India’s geopolitical moment: We are at an inflection point in history where a very significant power shift is taking place. There is a view among international relations theorists that when a rising power reaches the level of about 80% of the economic, military and technological capabilities of the number one power, a significant power shift becomes inevitable. There is no way you can avoid it, and this is why I said we are at an inflection point.
The rising China is already beyond that 80% of the US in terms of economic, military and technological power. The rising power which looks to displace the existing superpower will obviously like to hasten that displacement by allying itself with those powers which can buttress its path. That is the logic behind the China-Russia relationship. That is why that relationship is so important and significant.
Naturally, the power which is threatened to be displaced will want to prevent that from happening and will also be looking for partners, allies in that process. The Indo-US relationship falls into that category. Of course, the US has many other partners. Now this is something which is being characterised as a coalition of democracies.
Rise of Chinese power
As a rather cynical practitioner of foreign policy, I would say that the impending power shift is at the core of the strategic expediency. It has nothing to do with ideology. Being democracies does not ensure strategic convergence. We have seen that through our own history. But being democracies can certainly reinforce strategic convergence, which is also something that characterises Indo-US relations.
There are premature expectations of a China Peak. Some people expect that its economic, military, and technological capabilities are plateauing at current levels. In PPP terms, China has already overtaken the United States of America. An $18 trillion economy in nominal terms, China will be adding another India every couple of years even if it is growing at 2-3%.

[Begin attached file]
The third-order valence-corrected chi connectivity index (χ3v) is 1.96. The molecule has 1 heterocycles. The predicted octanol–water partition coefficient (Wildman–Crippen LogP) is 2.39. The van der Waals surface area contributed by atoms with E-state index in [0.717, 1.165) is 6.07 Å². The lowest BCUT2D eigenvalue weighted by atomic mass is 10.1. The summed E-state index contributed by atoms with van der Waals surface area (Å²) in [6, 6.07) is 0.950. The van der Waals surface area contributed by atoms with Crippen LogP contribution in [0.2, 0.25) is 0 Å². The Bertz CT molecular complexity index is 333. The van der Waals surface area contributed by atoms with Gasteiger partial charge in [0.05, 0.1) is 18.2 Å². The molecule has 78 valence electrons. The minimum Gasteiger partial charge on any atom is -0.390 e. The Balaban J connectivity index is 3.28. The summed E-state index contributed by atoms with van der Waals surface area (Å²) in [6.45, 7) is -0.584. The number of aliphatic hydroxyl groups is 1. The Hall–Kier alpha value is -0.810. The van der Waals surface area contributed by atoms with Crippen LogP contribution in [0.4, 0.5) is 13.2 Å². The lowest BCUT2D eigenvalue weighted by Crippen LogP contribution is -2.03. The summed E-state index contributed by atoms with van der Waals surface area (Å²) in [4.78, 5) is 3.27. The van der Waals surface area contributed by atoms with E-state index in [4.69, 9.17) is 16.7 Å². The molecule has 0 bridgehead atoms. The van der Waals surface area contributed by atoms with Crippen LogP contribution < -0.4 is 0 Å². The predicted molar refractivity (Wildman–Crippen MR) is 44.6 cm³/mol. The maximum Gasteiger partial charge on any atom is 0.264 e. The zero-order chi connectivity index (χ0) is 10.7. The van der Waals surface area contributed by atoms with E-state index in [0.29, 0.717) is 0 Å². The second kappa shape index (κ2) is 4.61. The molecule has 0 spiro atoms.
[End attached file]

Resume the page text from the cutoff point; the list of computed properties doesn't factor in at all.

So, let us not fool ourselves as to the level of asymmetry between India and China. So, the China challenge for India is here to stay and the sooner we acknowledge that and deal with it, the better it is for us. Now, this does not mean that India has to acquiesce to Chinese dominance. India is the only country that can catch up with China in terms of population, military and technological heft. That’s the good news that we have.
India has already become more populous than China and will have a much younger population in the next several decades. We are actually witnessing a technological leap in India and that’s the other part of the good story. It is actually monumental in technological terms. There are gaps here and there, but the technological leap frogging is certainly very much apparent in terms of our digital economy.
India’s geopolitical moment
Former CEO of Google Eric Smith was in India a couple of years ago. He made a statement which many people thought was an exaggeration. He said India is in the threshold of a Cambrian explosion. The Cambrian explosion is the event when approximately 541 million organisms emerged and saw a massive growth. His point was that India today is really at the threshold of that Cambrian explosion in terms of its ability to use technology to completely transform itself. He said no other country is at that point.
The components of that Cambrian explosion are Aadhar and internet connectivity at rates unmatched anywhere in the world. Today you have more people in India connected to the internet through smartphones than perhaps anywhere else in the world and the numbers are still growing. He talked about financial technology — the recent developments in UPI. He had a positive outlook with regard to India’s potential.
What is the geopolitical moment for India at this point of time? Take a leaf out of China’s book. In 1972, US President Richard Nixon visited China. What was that particular geopolitical moment? Unlike today when China and Russia are talking about no limit partnership, they were actually sort of sharp adversaries. The United States reached out to China in order to deal with what it saw as the greatest security threat at that time, the Soviet Union.
What did China do? It utilised that requirement on the part of the US for an ally against the Soviet Union to really become like a sponge, absorbing technology, capital, and knowledge from all over the world. The 40-year sprint that you saw from 1970s is a result of leveraging that geopolitical moment to completely transform itself.
Today, still the knowledge capitals of the world are the US, Japan, and Europe. That has not changed even if they are in relative decline. You have today very close partnerships with all these countries because they know that India is the only country which can give them a countervailing power against China. So, they have a stake in India’s success. They have a stake in building up India’s power. The diplomatic challenge for India is how to leverage that and transform itself. This is India’s geopolitical moment. I hope that the G20 presidency is leveraged to bring about that change.
(Ambassador Shyam Saran is a former Foreign Secretary to the Government of India. He has also served as Indian envoy to Myanmar, Indonesia and Nepal. This article is the edited transcript of Ambassador Saran’s speech at an event organised by Policy Circle.)